I consume a lot of content in order to learn, and many others consume far more than I do. It feels like a torrid pace, but compared to AI tools it’s laughably slow.
Back in 2016, Sam Altman (the man behind OpenAI, which is behind ChatGPT) shared this idea:
“There are certain advantages to being a machine. We humans are limited by our input-output rate—we learn only two bits a second, so a ton is lost. To a machine, we must seem like slowed-down whale songs.”
In a system like ChatGPT, their scale is often measured in “parameters” — connections between various words. GPT-3 uses roughly 175 billion parameters, and GPT-4 uses nearly a trillion parameters. If we consider a parameter to be roughly equal to a single word in a book, then GPT-4 is using the content equivalent to 10,000,000 books — and it doesn’t forget a word.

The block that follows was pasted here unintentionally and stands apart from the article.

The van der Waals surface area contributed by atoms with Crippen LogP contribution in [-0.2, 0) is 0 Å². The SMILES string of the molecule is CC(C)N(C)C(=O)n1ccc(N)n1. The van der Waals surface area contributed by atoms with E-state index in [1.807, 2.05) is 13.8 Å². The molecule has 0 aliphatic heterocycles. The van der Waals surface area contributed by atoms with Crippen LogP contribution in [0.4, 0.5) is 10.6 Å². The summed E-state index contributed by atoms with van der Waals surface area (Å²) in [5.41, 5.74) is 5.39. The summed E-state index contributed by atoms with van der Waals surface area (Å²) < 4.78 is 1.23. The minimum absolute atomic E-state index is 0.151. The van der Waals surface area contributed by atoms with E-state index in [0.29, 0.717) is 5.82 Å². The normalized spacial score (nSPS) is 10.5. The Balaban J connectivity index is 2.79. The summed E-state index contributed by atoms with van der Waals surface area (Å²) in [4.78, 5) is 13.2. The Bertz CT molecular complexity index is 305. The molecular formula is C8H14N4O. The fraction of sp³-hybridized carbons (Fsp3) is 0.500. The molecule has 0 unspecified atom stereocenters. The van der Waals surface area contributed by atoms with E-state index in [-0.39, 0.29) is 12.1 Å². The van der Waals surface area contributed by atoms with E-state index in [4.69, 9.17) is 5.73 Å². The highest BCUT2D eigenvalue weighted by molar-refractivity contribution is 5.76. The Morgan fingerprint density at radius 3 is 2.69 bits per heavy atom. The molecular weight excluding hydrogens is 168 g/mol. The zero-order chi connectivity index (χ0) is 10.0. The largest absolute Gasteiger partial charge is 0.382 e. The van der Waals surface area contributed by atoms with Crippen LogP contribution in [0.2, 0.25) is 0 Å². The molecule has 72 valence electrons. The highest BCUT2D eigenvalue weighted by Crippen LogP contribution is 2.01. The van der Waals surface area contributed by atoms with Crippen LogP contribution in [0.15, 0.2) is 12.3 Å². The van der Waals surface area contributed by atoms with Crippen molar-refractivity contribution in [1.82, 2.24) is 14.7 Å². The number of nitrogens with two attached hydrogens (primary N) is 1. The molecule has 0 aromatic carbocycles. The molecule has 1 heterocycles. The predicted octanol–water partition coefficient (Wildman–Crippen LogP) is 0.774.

Reading a book per week, it’d take you around 192,000 years to catch up with GPT-4 and, again, you’d like not remember a sizeable portion of what you read (I sure know I wouldn’t).
This is amazing enough, but it’s accelerating a rapid pace as well. As time goes on, our ability to consume knowledge will seem ever slower compared to machines, and being seen as a “slowed-down whale song” seems about right.
Google has been steering us toward this for years now, and our advantages as humans will be how we can use tools to make sense of all of that content, rather than trying to remember everything ourselves.